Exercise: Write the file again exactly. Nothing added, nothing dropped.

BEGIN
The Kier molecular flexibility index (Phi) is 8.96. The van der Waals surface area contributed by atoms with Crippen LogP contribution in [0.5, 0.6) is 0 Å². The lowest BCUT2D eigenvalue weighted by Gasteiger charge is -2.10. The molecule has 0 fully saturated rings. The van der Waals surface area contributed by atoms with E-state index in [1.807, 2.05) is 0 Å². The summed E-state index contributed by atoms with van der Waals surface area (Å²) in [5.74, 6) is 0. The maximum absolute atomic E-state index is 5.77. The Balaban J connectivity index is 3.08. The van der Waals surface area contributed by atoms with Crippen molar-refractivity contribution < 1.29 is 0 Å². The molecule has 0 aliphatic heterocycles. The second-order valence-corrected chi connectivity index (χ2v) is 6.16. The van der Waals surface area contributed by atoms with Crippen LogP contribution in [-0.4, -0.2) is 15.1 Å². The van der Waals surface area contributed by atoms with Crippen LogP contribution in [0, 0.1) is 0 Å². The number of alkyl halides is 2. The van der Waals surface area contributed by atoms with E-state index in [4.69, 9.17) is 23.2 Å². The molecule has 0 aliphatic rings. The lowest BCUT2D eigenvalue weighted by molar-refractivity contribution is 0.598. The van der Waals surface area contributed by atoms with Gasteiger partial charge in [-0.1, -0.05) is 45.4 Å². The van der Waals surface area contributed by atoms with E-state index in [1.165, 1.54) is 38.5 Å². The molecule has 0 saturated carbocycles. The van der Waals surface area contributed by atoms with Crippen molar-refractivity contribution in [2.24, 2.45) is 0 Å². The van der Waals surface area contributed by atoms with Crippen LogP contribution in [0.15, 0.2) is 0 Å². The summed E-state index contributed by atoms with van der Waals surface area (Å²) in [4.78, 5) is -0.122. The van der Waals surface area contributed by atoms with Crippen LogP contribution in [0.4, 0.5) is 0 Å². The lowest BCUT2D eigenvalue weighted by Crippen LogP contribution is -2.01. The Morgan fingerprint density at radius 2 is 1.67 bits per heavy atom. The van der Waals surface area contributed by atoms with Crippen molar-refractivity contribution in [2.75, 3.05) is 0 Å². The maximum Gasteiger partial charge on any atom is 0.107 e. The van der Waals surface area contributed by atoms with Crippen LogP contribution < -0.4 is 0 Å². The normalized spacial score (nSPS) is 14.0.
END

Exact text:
The Kier molecular flexibility index (Phi) is 8.96. The van der Waals surface area contributed by atoms with Crippen LogP contribution in [0.5, 0.6) is 0 Å². The lowest BCUT2D eigenvalue weighted by Gasteiger charge is -2.10. The molecule has 0 fully saturated rings. The van der Waals surface area contributed by atoms with E-state index in [1.807, 2.05) is 0 Å². The summed E-state index contributed by atoms with van der Waals surface area (Å²) in [5.74, 6) is 0. The maximum absolute atomic E-state index is 5.77. The Balaban J connectivity index is 3.08. The van der Waals surface area contributed by atoms with Crippen molar-refractivity contribution < 1.29 is 0 Å². The molecule has 0 aliphatic heterocycles. The second-order valence-corrected chi connectivity index (χ2v) is 6.16. The van der Waals surface area contributed by atoms with Crippen LogP contribution in [-0.4, -0.2) is 15.1 Å². The van der Waals surface area contributed by atoms with Crippen LogP contribution in [0, 0.1) is 0 Å². The number of alkyl halides is 2. The van der Waals surface area contributed by atoms with E-state index in [4.69, 9.17) is 23.2 Å². The molecule has 0 aliphatic rings. The lowest BCUT2D eigenvalue weighted by molar-refractivity contribution is 0.598. The van der Waals surface area contributed by atoms with Gasteiger partial charge in [-0.1, -0.05) is 45.4 Å². The van der Waals surface area contributed by atoms with E-state index in [1.165, 1.54) is 38.5 Å². The molecule has 0 saturated carbocycles. The van der Waals surface area contributed by atoms with Crippen molar-refractivity contribution in [2.24, 2.45) is 0 Å². The van der Waals surface area contributed by atoms with Crippen LogP contribution in [0.15, 0.2) is 0 Å². The summed E-state index contributed by atoms with van der Waals surface area (Å²) in [4.78, 5) is -0.122. The van der Waals surface area contributed by atoms with Crippen LogP contribution in [0.4, 0.5) is 0 Å². The lowest BCUT2D eigenvalue weighted by Crippen LogP contribution is -2.01. The Morgan fingerprint density at radius 2 is 1.67 bits per heavy atom. The van der Waals surface area contributed by atoms with Crippen molar-refractivity contribution in [2.75, 3.05) is 0 Å². The maximum Gasteiger partial charge on any atom is 0.107 e. The van der Waals surface area contributed by atoms with Crippen LogP contribution < -0.4 is 0 Å². The normalized spacial score (nSPS) is 14.0.